MOFGA's Pest Report - September 9, 2011
Compiled by Eric Sideman, PhD - MOFGA's Organic Crop Specialist
Crop Rotation: Most of the disease, insect and weed problems you will have this season have already occurred and now in addition to maintaining your control of these you need to start thinking about next season. For many pests the severity of the problem next year will be the result of what you do this year. For insects and diseases the worst thing you can do is to give them a dependable food source year after year. The problem will likely get worse and worse. The most effective way to avoid this is by using crop rotation. Now is the time to decide where crop rotation will work to disrupt the dependable food source your insects and disease pathogens hope to find.
The effectiveness of crop rotation depends on the life history and biology of the particular pest. The three characteristics that play the biggest role are:
Dispersal Ability - How well and far can the pest move? If the pest can only move short distances then by rotating your crops to a new field you can leave them behind unable to reach food before they starve. On the other hand, if the pest typically moves long distances then moving your host crops will not make much difference. For example, the potato leaf hopper comes here all the way from the Gulf of Mexico region and so chances are that which field you decide to put your beans or potatoes in will not make much of a difference. In contrast, the Colorado potato beetle hibernates during the winter and essentially can only walk to potatoes when it wakes up in the spring. You do not have to move potatoes too far from last year’s field to significantly reduce the numbers that find the new planting.
Host Specificity - How many different kinds of plants does the pest or disease affect? If the pest is very specific in what it lives on it is easier to choose an alternative crop to plant where the pest is overwintering. On the other hand, if the pest feeds on many crops (or weeds) then it is difficult to avoid a food source for it and it will probably be waiting for you no matter where you move your crop or how long you wait to plant it again. For example, the tarnished plant bug, which is a major pest on lettuce (browning of the midrib), strawberries (catfacing), eggplant (feeds on tiny buds and they drop) and broccoli (brown beads in head), also feeds on about 300 weeds and so really does not depend on your crops to survive. In contrast, the species that causes Septoria leaf spot on tomato can only survive on plants in the tomato family (tomato, eggplant, potato, petunia, black nightshade, etc) so it is not that hard to plan a successful crop rotation to leave it without a host to feed on.
Persistance - How long can the pest survive without a host? This is a critical question because some diseases can persist in some sort of resting spore for very long periods of time waiting for a host to appear again. Most insects need food every season or they starve and many diseases can only survive a year or two without a host. For example, the pathogen that causes late blight of potato and tomato can only survive on living tissue and so in New England it really only makes it from season to season on potato tubers. Proper handling of culls is the key to managing this disease. In contrast, the pathogen that causes white mold of beans, carrots, tomato, lettuce, etc. can form resting bodies called sclerotia that are able to just sit in the soil for many years without any host. So, now is the time to look around the farm and see what you have for pests and learn which ones can be managed with crop rotation and then make plans. Crop rotation, in addition to a tool for pest management, is very important for managing nutrients in the soil and for controlling weeds.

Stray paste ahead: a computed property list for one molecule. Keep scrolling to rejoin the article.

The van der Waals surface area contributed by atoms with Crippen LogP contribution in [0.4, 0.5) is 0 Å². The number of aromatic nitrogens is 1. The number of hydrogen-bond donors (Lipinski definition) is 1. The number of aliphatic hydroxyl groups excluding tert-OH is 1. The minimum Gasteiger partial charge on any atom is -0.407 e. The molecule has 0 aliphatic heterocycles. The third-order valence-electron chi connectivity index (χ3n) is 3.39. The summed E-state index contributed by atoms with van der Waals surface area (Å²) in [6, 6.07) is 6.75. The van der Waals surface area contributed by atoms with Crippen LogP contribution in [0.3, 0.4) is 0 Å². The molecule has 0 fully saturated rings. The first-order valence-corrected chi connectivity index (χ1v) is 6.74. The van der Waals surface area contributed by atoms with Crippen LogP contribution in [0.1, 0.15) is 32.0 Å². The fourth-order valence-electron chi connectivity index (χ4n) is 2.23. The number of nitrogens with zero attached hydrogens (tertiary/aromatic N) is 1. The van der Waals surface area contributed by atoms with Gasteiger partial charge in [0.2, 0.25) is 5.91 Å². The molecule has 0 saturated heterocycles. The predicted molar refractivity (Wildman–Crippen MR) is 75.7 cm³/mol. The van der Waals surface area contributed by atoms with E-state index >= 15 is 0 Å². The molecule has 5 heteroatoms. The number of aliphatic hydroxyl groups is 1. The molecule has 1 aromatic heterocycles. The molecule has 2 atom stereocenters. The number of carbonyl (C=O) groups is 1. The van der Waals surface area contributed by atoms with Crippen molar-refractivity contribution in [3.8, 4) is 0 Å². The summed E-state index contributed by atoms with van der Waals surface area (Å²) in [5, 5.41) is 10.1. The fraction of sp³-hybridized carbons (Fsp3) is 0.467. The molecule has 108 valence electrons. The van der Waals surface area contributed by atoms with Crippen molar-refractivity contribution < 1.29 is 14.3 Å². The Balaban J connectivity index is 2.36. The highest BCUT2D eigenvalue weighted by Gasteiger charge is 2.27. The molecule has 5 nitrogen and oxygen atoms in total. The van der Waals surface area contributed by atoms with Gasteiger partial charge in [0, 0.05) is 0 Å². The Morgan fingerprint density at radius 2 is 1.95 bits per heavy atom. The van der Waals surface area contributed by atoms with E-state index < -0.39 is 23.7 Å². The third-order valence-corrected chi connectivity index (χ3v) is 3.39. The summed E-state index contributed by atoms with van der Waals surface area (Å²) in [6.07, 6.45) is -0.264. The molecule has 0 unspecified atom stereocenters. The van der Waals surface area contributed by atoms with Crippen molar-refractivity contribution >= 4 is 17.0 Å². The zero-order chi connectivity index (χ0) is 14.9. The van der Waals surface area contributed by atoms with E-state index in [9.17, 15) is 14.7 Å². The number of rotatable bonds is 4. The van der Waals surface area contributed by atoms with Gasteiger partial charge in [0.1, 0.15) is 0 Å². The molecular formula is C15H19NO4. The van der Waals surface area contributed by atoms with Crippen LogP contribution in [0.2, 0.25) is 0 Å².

Sanitation (Late Blight): Late blight is popping up in lots more locations now. It is not the epidemic proportion of gardens and farms that it was in 2009, but with the recent wet, cloudy and windy weather it has spread quite a bit. Late blight is one of those diseases for which sanitation, especially at the community and state level, is more important than crop rotation. The pathogen that causes the disease does not persist in the soil. In fact, here in New England it does not persist any where except in living host tissue. So, avoiding it next year is not dependent so much on which field you grow tomatoes or potatoes next year as much as it is on how you handle (and other folks in the region handle) the diseased tissue this year. Any of the plant parts that die will not carry the disease forward to next year, e.g., it is not able to persist on any part of a tomato plant unless you somehow keep that plant alive through the winter. And, it only persists on the potato tuber of the potato plant. The most common way it gets from one season to the next is by people planting diseased potatoes in the spring, or not scouting for and removing any potato plants that arose from cull potatoes laying around. Late blight is a great example of a disease that can be managed very well by simply having good sanitation.
MOFGA's Pest Report - August 22, 2011
Compiled by Eric Sideman, PhD - MOFGA's Organic Crop Specialist
Late Blight on leaf and petiol. Photo by Eric Sideman.
Late Blight Update: Late blight is being found now in more sites in Maine. It is still quite spotty and nothing at all like the late blight storm of 2009. At this time, late blight has been found in the County (it is found there almost every year and is usually small and in spotty outbreaks that are well contained), in the mid-coast area confirmed on only one farm so far, and in Waldo County (including but not limited to towns such as Albion, Montville, Unity, China). Still, most of the pictures I am sent by folks suspecting late blight turn out to be early blight or Botrytis. It is time to be vigilant and scout your fields carefully, but don’t jump to any conclusions. If you are not positive it is late blight, do not take rash actions. But do not let late blight flourish under your watch and become a neighborhood problem. Get it positively identified and manage it well.